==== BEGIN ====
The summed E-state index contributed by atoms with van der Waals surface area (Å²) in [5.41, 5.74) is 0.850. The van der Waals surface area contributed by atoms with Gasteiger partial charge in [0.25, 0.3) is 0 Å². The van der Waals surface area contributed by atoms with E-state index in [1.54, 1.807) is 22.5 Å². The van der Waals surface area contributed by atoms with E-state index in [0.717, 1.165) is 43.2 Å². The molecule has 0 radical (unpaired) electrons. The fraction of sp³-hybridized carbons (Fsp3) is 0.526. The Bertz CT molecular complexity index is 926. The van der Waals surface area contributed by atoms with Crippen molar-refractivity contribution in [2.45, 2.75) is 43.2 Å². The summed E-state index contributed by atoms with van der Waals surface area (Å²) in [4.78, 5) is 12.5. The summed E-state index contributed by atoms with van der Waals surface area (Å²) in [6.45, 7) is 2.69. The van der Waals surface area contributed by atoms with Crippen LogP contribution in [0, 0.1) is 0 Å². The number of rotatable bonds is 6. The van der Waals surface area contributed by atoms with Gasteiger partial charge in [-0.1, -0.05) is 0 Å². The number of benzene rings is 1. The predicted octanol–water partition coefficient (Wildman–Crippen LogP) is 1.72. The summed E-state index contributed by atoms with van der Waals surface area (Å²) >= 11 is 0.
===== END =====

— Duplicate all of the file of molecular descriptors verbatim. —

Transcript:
The summed E-state index contributed by atoms with van der Waals surface area (Å²) in [5.41, 5.74) is 0.850. The van der Waals surface area contributed by atoms with Gasteiger partial charge in [0.25, 0.3) is 0 Å². The van der Waals surface area contributed by atoms with E-state index in [1.54, 1.807) is 22.5 Å². The van der Waals surface area contributed by atoms with E-state index in [0.717, 1.165) is 43.2 Å². The molecule has 0 radical (unpaired) electrons. The fraction of sp³-hybridized carbons (Fsp3) is 0.526. The Bertz CT molecular complexity index is 926. The van der Waals surface area contributed by atoms with Crippen molar-refractivity contribution in [2.45, 2.75) is 43.2 Å². The summed E-state index contributed by atoms with van der Waals surface area (Å²) in [4.78, 5) is 12.5. The summed E-state index contributed by atoms with van der Waals surface area (Å²) in [6.45, 7) is 2.69. The van der Waals surface area contributed by atoms with Crippen LogP contribution in [0, 0.1) is 0 Å². The number of rotatable bonds is 6. The van der Waals surface area contributed by atoms with Gasteiger partial charge in [-0.1, -0.05) is 0 Å². The number of benzene rings is 1. The predicted octanol–water partition coefficient (Wildman–Crippen LogP) is 1.72. The summed E-state index contributed by atoms with van der Waals surface area (Å²) >= 11 is 0.